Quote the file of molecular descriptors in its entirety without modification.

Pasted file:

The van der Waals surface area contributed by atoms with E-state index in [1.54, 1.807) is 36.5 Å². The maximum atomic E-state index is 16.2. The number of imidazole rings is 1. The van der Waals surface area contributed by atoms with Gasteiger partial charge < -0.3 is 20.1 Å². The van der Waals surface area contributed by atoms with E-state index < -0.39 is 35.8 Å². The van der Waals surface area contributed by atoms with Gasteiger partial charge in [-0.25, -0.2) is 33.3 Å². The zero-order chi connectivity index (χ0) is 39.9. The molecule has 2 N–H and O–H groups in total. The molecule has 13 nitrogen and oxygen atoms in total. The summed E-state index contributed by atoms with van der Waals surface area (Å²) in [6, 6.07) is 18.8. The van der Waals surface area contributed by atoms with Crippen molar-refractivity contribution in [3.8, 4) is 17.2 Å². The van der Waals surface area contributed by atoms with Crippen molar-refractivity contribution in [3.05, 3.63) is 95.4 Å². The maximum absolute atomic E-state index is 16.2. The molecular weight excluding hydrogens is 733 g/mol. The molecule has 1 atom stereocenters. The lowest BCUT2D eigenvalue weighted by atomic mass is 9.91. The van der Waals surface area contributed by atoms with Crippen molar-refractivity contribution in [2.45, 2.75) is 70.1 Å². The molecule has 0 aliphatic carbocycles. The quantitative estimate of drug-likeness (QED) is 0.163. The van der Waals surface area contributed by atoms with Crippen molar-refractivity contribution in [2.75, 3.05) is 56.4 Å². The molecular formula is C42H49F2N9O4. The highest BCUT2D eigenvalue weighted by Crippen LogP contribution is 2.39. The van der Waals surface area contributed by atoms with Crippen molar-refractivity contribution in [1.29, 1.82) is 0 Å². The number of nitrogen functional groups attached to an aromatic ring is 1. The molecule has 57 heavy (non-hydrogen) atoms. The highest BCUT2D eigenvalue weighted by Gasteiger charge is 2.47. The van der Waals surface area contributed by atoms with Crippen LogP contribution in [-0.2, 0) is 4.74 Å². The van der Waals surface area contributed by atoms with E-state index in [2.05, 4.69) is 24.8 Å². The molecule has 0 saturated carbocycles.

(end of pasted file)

The van der Waals surface area contributed by atoms with E-state index in [1.54, 1.807) is 36.5 Å². The maximum atomic E-state index is 16.2. The number of imidazole rings is 1. The van der Waals surface area contributed by atoms with Gasteiger partial charge < -0.3 is 20.1 Å². The van der Waals surface area contributed by atoms with E-state index < -0.39 is 35.8 Å². The van der Waals surface area contributed by atoms with Gasteiger partial charge in [-0.25, -0.2) is 33.3 Å². The zero-order chi connectivity index (χ0) is 39.9. The molecule has 2 N–H and O–H groups in total. The molecule has 13 nitrogen and oxygen atoms in total. The summed E-state index contributed by atoms with van der Waals surface area (Å²) in [6, 6.07) is 18.8. The van der Waals surface area contributed by atoms with Crippen molar-refractivity contribution in [3.8, 4) is 17.2 Å². The van der Waals surface area contributed by atoms with Crippen molar-refractivity contribution in [3.05, 3.63) is 95.4 Å². The maximum absolute atomic E-state index is 16.2. The molecular weight excluding hydrogens is 733 g/mol. The molecule has 1 atom stereocenters. The lowest BCUT2D eigenvalue weighted by atomic mass is 9.91. The van der Waals surface area contributed by atoms with Crippen molar-refractivity contribution in [2.45, 2.75) is 70.1 Å². The molecule has 0 aliphatic carbocycles. The quantitative estimate of drug-likeness (QED) is 0.163. The van der Waals surface area contributed by atoms with Crippen molar-refractivity contribution in [2.75, 3.05) is 56.4 Å². The molecular formula is C42H49F2N9O4. The highest BCUT2D eigenvalue weighted by Crippen LogP contribution is 2.39. The van der Waals surface area contributed by atoms with Crippen molar-refractivity contribution in [1.29, 1.82) is 0 Å². The number of nitrogen functional groups attached to an aromatic ring is 1. The molecule has 57 heavy (non-hydrogen) atoms. The highest BCUT2D eigenvalue weighted by Gasteiger charge is 2.47. The van der Waals surface area contributed by atoms with Crippen LogP contribution in [-0.2, 0) is 4.74 Å². The van der Waals surface area contributed by atoms with E-state index in [2.05, 4.69) is 24.8 Å². The molecule has 0 saturated carbocycles.